It's been a big month of changes in this pastor's life.
On June 18, I served my last official day in residency at Union Coffee in Dallas, wrapping up a year of crazy, amazing, transformational community.
On June 27, our third child was born.
This week, my oldest son and I participated in Vacation Bible School at my new congregation, FUMC Burleson, TX. My family's first Sunday in the new church, after a blessed and needed month of paternity leave, is in two days.
It's a lot. It seems like all of the things. As if nearly every change that could happen is happening at the same time. But that's the way of things in this world, isn't it? The only constant is change?
That's not exactly right.
The genesis for a relaunch of The Liturgy Nerd, what began as a fun way for me to share stories and resources about life and ministry, is the conversation around the many changes in my denominational home - the United Methodist Church.
In the wake of changes to come, perhaps a split, definitely a new way of being connected, a lot of people seem to be stuck. Dialogue is focused on what's to come ... Will 'progressives' go one way and 'traditionalists' another? What about property? What about pensions?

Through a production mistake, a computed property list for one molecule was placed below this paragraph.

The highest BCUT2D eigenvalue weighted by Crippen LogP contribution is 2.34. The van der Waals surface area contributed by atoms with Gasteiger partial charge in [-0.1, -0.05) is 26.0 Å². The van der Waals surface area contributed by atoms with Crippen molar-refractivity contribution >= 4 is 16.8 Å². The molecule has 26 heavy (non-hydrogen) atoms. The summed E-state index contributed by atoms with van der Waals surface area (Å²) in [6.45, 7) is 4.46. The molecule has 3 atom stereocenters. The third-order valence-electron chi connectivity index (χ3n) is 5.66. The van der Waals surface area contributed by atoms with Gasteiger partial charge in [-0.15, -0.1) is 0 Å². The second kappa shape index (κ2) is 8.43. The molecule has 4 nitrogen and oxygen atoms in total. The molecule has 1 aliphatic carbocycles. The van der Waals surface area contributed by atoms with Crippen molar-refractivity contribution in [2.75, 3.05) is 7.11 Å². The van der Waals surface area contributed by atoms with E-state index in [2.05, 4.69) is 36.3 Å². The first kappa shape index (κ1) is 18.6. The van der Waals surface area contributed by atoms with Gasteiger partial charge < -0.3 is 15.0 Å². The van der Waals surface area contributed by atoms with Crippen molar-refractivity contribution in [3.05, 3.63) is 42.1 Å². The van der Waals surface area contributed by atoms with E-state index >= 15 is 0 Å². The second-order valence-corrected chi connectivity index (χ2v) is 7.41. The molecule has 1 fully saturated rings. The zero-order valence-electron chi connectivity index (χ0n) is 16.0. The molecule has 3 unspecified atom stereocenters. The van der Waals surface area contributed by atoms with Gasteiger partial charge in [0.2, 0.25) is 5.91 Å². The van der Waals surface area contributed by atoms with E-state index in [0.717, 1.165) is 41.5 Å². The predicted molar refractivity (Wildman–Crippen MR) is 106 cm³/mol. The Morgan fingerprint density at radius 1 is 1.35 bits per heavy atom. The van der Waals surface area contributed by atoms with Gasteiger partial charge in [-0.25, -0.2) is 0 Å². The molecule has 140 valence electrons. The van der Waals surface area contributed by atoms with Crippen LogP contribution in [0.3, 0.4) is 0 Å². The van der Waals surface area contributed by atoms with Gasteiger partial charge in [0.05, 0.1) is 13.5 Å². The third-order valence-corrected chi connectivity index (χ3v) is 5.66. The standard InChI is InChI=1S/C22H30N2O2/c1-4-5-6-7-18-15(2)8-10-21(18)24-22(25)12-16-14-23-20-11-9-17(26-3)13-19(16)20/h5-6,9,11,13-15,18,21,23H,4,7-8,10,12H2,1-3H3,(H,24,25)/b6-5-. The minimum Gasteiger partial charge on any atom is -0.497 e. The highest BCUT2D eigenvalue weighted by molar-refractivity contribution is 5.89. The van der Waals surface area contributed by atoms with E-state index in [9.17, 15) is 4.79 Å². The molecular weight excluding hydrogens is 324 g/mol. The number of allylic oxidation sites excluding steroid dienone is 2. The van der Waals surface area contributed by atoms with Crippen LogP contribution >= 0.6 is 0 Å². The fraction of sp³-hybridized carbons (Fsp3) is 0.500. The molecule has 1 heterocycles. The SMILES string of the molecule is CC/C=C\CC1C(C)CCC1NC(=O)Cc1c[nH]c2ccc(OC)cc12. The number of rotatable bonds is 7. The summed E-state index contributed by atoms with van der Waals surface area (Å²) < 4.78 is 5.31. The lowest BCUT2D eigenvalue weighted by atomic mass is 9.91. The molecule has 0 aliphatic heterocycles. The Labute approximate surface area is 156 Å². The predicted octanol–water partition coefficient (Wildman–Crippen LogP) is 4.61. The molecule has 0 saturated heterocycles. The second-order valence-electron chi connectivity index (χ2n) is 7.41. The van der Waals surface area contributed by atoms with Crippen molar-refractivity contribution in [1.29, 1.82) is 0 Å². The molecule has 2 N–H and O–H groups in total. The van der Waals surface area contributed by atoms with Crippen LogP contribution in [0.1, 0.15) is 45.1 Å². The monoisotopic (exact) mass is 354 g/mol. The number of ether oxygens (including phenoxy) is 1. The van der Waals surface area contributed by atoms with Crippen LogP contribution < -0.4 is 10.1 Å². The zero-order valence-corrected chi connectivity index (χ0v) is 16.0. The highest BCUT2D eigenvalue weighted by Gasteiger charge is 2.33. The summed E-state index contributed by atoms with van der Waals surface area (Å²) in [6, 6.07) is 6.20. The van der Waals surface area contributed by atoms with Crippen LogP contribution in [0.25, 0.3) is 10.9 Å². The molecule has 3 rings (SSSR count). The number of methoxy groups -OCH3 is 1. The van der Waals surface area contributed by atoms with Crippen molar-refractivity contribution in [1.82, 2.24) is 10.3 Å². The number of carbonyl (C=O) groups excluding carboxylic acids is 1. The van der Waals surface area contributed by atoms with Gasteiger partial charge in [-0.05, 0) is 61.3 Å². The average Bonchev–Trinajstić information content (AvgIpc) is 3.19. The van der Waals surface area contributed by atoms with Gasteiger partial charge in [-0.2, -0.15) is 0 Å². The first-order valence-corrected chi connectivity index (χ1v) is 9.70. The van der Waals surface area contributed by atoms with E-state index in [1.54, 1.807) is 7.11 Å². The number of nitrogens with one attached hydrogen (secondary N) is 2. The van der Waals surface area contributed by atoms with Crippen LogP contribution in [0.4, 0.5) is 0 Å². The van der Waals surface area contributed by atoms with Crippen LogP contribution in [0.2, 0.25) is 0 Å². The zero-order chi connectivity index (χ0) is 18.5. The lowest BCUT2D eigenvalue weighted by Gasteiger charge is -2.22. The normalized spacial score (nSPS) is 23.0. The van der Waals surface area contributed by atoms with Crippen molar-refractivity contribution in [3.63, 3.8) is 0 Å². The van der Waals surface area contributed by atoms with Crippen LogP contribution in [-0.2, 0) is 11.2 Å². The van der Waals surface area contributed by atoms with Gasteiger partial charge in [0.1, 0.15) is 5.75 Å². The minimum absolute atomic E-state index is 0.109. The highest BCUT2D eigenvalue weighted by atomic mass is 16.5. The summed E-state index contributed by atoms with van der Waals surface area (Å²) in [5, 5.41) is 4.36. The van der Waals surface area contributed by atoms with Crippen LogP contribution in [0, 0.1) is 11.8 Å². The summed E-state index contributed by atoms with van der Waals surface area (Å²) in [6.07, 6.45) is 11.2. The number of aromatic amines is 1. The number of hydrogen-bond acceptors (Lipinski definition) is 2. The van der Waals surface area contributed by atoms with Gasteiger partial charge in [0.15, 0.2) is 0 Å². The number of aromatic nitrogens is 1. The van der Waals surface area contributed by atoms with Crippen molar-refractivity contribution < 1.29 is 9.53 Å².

What about the church, churches, we have been given stewardship of right now?
The UMC can and will change. A lot. As the church of Jesus has for 2,000 years.
What won't change is our call to introduce our loving savior to the lost, to those who don't think that God loves them, to those who can't even envision a way that God is at work in their lives.
In. This. Very. Moment.
Jesus told his disciples, as they fretted over the future, that today's problems are enough for today. So, today, this Sunday, on Monday when things get rolling at FUMCB, I'm here for the church my Bishop has appointed me to. It is a joyful place. It is a Spirit-filled place. It's a church in a town full of people that don't even know the Methodist flavor that's missing in their lives.
I'm not being naive. I'm nervous about the future of the tribe called United Methodists.
But, through all of these changes, the mandate stays the same:
I'll keep making disciples of Jesus Christ for the transformation of the world wherever I am.
Next week, I'll get to do ministry with a senior pastor that I've known for years and that I'm excited to work with. I'll get to work alongside a couple of dear friends that I've traveled the world with. I get to seek out the young adults and young families in our community and introduce them to a church that already loves them.
Change is constant. But the call of Jesus is the same.